Romance Book ReviewsThe Internet Writing Journal
The Maiden Bride by Linda NeedhamAvon, April 2000.
Paperback, 374 pages.
In 1351 England, people are suffering the after effects of a terrible plague breakout. Lady Eleanor Bayard believes herself to be a widow; her husband that she married by proxy was reputed to have died in Calais of the plague. Granted title to Faulkhurst Castle by the King as her widow's rights, Eleanor sets out with a ragtag group of companions to restore the broken down, but formerly profitable, estate. But Eleanor is not a widow at all. Her husband, the notoriously cold-hearted Lord Nicholas Bayard, is grief-stricken over the deaths of his son, his tenants and servants, which he believes to be his fault. He mopes around the castle and eventually agrees to serve as Eleanor's Steward. Eleanor finds the dour Steward quite attractive, but she knows there is something about him that doesn't quite ring true. Against impossible odds, Eleanor makes the estate thrive -- but there are those who would take her farm away from her, by force if necessary. As Eleanor and Nicholas' attraction for one another grows, Nicholas' secret remains a barrier between them. Can this ill-fated, arranged marriage turn into a union that will last forever?
The Maiden Bride is a passionate, funny love story which will tug at your heartstrings. Eleanor's boundless passion for life and her determination to see good in everyone (even a pickpocket or a notorious warrior) make her a truly inspiring heroine. The grim, grieving Nicholas yearns for the sunlight which surrounds the good-natured Eleanor, and their chemistry is simply wonderful. Linda Needham captures the flavor of 14th century England with great skill, and her characters are vivid and alive. This is one you'll turn back to anytime you need a book which will lift your spirits.
Timestruck by Flora SpeerLove Spell, May 2000.
Paperback, 395 pages.
Computer analyst Gina McCain is working on New Year's Eve to fix a Y2K problem at a sleazy detective agency. While doing the necessary programming, she is caught in some kind of time warp and is thrown back in time -- literally -- to 8th century France during the reign of Charlemagne. Gina falls through the roof of Lord Dominick's bedroom. He is, quite naturally, nonplussed at her arrival and thinks she is a spy for England. At first, all Gina wants to do is to get home to the twentieth century, but the more she gets to know Dominick, the less excited she is about returning to her drab life, although she does miss all the modern conveniences. Soon Gina and Dominick are in the midst of deadly political intrigue at the Court, and soon Gina will have to decide where -- and when -- she wants to be for the rest of her life.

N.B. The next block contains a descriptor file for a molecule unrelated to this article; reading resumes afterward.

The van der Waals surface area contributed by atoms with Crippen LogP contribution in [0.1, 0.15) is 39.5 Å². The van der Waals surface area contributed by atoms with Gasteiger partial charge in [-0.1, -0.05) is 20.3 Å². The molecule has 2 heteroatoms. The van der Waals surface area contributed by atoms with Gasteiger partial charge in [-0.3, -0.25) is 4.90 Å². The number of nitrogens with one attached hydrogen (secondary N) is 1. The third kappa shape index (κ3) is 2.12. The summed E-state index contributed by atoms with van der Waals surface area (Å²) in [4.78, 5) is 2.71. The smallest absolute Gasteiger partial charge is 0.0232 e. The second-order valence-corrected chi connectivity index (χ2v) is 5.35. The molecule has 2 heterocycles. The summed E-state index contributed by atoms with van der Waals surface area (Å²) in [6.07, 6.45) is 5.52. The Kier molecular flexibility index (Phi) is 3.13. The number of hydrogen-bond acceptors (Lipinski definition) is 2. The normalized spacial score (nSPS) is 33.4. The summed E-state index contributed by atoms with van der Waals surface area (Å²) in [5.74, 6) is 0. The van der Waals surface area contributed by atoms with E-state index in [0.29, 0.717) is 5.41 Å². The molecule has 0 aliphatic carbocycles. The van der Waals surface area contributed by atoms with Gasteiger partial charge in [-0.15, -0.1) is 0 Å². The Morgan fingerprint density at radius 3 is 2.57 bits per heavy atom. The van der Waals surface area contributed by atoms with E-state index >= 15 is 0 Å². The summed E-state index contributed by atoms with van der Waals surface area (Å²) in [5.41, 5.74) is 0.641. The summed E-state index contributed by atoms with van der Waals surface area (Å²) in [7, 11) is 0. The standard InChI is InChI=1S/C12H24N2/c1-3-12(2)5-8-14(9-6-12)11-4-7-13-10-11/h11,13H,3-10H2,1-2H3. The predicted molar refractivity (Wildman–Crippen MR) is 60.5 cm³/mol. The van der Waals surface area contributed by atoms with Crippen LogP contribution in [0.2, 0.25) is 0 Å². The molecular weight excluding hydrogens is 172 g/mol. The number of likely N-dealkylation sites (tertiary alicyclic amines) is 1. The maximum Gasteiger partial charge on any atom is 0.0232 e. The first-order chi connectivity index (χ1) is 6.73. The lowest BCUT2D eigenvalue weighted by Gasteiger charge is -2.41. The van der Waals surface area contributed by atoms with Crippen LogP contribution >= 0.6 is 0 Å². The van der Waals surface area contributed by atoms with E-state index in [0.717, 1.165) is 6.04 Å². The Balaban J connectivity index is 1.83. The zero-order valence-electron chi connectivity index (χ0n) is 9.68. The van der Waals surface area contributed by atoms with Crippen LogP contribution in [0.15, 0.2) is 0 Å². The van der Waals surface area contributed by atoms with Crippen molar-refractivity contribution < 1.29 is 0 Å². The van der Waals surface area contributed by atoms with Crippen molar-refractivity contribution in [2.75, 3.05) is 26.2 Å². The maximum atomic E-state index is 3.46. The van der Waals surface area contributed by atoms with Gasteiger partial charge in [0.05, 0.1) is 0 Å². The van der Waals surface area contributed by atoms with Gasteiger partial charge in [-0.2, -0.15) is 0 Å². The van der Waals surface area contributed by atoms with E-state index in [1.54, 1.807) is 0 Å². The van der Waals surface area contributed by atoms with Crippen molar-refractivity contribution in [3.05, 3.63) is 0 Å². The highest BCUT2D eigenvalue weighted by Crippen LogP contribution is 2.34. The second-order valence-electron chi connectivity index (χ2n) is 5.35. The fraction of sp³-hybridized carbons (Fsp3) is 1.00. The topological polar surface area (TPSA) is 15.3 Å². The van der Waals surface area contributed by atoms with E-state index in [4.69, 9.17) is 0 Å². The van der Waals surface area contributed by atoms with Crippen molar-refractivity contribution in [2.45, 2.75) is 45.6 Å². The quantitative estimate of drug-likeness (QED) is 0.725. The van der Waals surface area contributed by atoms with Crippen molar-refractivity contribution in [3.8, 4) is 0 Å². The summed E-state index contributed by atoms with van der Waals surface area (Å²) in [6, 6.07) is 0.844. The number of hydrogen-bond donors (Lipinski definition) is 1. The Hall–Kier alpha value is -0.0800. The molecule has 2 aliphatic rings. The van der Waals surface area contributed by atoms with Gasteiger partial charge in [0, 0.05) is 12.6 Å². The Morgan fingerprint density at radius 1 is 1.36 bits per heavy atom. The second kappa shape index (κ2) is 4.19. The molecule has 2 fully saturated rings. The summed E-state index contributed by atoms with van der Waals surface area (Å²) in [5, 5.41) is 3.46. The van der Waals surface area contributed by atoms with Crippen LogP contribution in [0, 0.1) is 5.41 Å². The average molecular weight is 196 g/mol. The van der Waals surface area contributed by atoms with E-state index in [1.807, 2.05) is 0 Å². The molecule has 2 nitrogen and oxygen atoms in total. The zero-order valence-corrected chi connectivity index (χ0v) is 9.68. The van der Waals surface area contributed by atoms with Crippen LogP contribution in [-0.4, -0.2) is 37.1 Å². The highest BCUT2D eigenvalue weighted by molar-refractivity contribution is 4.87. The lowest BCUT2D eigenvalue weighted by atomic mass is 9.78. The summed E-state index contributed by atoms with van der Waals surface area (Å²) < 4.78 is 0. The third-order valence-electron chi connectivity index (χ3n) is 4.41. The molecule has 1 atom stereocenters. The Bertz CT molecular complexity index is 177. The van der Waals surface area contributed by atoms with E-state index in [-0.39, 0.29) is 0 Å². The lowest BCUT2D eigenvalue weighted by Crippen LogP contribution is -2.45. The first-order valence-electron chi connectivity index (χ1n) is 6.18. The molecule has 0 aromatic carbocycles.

Timestruck is a light and entertaining time travel romance which has real heart. Gina is totally out of her element in the 8th century, and is completely bewildered at a world without computers where grown men routinely attack each other with broadswords. Lovers of time travel romances will find this a pleasing effort by Flora Speer.
The Wild Swans by Kate HolmesLove Spell, June 2000.
Paperback, 394 pages.
Kate Holmes was always a fan of the "Fractured Fairy Tales" which were included in the old Rocky and Bullwinkle cartoon shows. She enjoyed them so much that she decided to try her hand at one. The Wild Swans is a "fractured" version of the fairy tale by the same name which tells the story of a young princess who is forced to knit shirts out of nettles in order to break the spell of a witch that turned her twelve obnoxious little brothers into swans. The princess musn't utter a single word during the nettle knitting marathon, or her brothers will remain swans forever. While Princess Arianne is knitting away in the woods, along comes a handsome, chatty King Richard, who just happens to be looking for a wife that doesn't talk too much. Soon Arianne is Queen Arianne, but there is intrigue brewing at the palace, and Arianne's and Richard's marriage is in for a rough ride -- what ever will he think when he finds out his new, silent wife is actually quite the chatterbox?
Kate Holmes has taken a standard-issue fairy tale and turned it upside down and backwards, with hilarious results. The writing style is witty and quite funny. Arianne struggles heroically to keep silent as the handsome, but somewhat pompous, Richard goes on and on about his exploits; it takes him hours to even notice that she hasn't said a word! But the attraction between the two leads is compelling, nonetheless. This is the romantic fairy tale at its very best.
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